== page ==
Broken bones are also common among these birds, who suffer from a painful condition called “cage layer osteoporosis,” a result of the high calcium demand of egg laying.  A study published in Poultry Science explained that “high production hens’ structural bone is mobilized throughout the laying period in order to contribute to the formation of eggshell.”

Although chickens can live for over 10 years, hens raised for their eggs are exhausted, and their egg production begins to wane when they are about 2 years old. When this happens, they are slaughtered. More than 100 million “spent” hens are killed in slaughterhouses each year. Most are used in processed foods (and are disgustingly sickly like the hens pictured above – yes, that’s what you’re eating).

Millions of day-old male chicks are killed every year, usually in high-speed grinders called macerators, which shred them alive because they are worthless to the egg industry.

(It sickens me that we treat living beings like inanimate objects.)

For more information about the egg industry, visit

Breakfast: An apple and a banana
Lunch: Grilled veggie sub from the deli downstairs
Dinner: Chow mein, tofu stir-fry, and mixed veggies from Panda Express

Meet Your Meat: Turkeys

I have to admit, I had no clue who Shirley Jones was. After googling her, I found out that she played the mom on The Partridge Family (hence her cheese-ball reference to partridges at the start of the clip). No matter who she is, she gives an excellent description of the lives of factory-farmed turkeys.

What always disturbs me about these videos, besides the blatent abuse, is the fact that people are eating these sickly, diseased-looking animals. I mean, their feathers are falling out, they have open wounds, they are flapping around on the ground unable to stand up. If I were to eat meat, I certainly wouldn’t want it to look like that! Gross.


Here’s a transcript of the video, though I’d recommend actually watching the video instead of just reading this – the images accompanying these words are much more descriptive than the words themselves:

I’m Shirley Jones, with People for the Ethical Treatment of Animals, with an important message about cruelty to animals. I have a special fondness for birds, and not just partridges, by the way. All birds feel pain and fear, so all of them need to be protected from abuse.

Did you know that there is no federal law protecting farmed birds like chickens and turkeys from standard abuses that include mutilations and being scalded to death while they are still fully conscious? Turkeys, gentle animals that are every bit as interesting and worthy of our concern as dogs and cats, are treated especially badly.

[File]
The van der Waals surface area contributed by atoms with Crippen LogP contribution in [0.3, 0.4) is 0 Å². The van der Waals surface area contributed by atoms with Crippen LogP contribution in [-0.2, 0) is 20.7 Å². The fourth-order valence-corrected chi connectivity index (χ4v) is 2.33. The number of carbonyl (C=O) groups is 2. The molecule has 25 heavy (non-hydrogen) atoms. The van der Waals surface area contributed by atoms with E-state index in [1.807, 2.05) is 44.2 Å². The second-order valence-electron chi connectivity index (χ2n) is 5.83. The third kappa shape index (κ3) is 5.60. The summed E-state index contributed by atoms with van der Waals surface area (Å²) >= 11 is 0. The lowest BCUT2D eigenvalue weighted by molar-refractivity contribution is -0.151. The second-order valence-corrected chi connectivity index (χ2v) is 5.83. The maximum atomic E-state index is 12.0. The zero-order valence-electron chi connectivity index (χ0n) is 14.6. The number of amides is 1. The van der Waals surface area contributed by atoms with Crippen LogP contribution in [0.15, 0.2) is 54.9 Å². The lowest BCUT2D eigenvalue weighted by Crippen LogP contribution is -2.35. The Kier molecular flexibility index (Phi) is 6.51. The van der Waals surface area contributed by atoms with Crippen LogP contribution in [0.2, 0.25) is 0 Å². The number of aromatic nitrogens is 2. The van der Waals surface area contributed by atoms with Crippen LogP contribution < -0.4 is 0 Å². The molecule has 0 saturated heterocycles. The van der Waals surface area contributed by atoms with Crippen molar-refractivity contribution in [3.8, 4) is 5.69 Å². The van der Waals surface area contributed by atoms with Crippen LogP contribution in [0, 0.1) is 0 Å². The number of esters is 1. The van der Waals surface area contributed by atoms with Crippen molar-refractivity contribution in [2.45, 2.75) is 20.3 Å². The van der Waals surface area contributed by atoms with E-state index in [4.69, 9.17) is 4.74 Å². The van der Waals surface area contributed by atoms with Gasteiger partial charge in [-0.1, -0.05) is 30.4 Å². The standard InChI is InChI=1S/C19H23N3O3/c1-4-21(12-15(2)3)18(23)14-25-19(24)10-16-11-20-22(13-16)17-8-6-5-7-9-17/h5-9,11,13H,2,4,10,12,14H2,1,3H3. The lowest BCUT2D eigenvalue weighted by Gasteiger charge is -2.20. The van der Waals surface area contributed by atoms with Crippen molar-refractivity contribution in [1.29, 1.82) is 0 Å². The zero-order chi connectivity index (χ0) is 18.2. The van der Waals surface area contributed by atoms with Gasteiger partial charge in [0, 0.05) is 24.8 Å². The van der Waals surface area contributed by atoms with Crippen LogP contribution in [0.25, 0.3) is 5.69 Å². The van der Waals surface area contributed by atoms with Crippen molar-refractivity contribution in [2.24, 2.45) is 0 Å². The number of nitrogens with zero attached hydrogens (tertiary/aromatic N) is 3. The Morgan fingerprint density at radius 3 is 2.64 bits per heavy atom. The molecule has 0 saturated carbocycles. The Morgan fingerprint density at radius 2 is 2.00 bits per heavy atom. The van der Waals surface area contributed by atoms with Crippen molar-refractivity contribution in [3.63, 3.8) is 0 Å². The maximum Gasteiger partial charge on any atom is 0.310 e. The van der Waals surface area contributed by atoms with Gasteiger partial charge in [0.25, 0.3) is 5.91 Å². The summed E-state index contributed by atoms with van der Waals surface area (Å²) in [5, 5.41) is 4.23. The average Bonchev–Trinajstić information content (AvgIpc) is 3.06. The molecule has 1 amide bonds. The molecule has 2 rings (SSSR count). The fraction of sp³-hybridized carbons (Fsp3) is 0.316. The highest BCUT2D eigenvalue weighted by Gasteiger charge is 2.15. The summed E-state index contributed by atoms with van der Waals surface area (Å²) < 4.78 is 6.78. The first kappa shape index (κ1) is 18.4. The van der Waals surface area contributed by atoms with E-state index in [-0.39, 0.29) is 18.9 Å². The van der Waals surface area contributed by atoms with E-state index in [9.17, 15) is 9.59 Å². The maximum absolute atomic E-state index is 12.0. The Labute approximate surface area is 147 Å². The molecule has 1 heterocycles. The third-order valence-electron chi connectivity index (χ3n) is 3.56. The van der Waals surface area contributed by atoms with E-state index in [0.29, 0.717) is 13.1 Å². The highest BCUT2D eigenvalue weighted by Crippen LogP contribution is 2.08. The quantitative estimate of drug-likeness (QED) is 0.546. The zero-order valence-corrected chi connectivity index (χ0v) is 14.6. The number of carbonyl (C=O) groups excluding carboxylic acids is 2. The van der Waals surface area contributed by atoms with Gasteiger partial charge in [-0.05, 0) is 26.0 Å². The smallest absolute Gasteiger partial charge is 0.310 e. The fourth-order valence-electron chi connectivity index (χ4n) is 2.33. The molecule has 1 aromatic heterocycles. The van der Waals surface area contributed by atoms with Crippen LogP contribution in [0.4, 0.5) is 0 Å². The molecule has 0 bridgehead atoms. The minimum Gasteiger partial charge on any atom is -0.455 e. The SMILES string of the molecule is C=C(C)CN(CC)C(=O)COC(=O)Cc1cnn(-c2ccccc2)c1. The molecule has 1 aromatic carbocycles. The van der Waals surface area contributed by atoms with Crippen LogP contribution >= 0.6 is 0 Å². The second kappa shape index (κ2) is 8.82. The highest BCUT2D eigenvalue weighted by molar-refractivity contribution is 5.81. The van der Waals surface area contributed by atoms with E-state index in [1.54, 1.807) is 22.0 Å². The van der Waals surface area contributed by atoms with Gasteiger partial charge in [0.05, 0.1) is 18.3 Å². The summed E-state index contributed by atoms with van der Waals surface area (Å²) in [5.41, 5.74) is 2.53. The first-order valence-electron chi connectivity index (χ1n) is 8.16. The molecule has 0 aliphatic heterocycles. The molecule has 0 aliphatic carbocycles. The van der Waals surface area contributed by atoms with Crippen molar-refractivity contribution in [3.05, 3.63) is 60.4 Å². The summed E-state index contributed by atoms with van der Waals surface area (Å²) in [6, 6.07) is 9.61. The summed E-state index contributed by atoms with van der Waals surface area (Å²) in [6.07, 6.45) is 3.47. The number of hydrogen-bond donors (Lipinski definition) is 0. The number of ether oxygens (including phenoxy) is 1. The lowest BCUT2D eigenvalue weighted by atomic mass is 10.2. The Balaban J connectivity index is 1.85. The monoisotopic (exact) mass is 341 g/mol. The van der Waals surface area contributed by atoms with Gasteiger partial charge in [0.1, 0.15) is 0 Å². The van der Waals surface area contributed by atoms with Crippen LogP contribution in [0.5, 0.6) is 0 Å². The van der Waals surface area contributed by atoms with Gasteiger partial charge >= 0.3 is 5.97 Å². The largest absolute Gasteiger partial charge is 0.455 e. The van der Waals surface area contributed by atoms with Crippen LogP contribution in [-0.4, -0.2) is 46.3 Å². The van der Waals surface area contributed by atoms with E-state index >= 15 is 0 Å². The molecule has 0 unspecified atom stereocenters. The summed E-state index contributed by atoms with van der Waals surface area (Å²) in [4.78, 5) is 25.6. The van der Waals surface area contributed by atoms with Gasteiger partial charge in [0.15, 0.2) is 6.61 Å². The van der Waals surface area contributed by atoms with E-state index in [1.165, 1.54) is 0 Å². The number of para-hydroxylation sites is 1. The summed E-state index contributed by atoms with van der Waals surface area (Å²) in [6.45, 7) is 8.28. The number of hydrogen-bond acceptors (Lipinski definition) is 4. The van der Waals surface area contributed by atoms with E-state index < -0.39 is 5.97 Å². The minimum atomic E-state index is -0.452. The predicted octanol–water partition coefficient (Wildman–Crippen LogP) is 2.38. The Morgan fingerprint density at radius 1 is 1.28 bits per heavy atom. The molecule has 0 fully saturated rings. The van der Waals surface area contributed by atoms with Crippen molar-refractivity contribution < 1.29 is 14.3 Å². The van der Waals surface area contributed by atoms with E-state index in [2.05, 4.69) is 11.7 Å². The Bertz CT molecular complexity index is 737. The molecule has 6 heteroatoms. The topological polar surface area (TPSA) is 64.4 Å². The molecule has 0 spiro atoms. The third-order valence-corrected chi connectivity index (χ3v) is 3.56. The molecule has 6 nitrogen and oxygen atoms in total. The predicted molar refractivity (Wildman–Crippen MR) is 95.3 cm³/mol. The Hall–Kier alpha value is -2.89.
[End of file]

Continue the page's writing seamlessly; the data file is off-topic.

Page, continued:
A few years ago, the Washington Post called today’s factory-farmed turkeys “techno-turkeys” because they’re genetically manipulated and drugged-up so that they barely resemble their wild counterparts. These “turbo-birds” are so genetically and chemically manipulated that the Post described eating turkey as quote, “serving up science for dinner.”

Modern turkeys spend their entire lives cooped up amid their own excrement, never permitted to breathe fresh air, feel the sun on their backs, build nests, or do anything else that’s natural and enjoyable to them. The drugs and Frenkenstein-like breeding cause turkeys to grow more than 6 times as quickly as they would naturally. But their legs can’t keep up and their bones crack beneath them. Others die of stress, overheating, or problems caused by poor ventilation. The air that these animals are forced to inhale for their entire lives can become so concentrated with ammonia that it burns turkeys’ eyes, throats, and lungs with every breath. Even very young turkeys suffer heart attacks, lung collapse, and seizures, when their internal organs simply can’t support their massive, artificially induced bulk.

Cruel culling methods like beating and neck-breaking are standard in the turkey industry. During transport, turkeys are crammed into open-sided trucks and endure long journeys in all weather extremes. Millions every year freeze to death or die of heat exhaustion. Traffic accidents during transport are common, especially just before Thanksgiving. Injured birds who don’t die in the accident are thrown back into the trucks to be shipped, often in severe pain from the accident, to the slaughterhouse.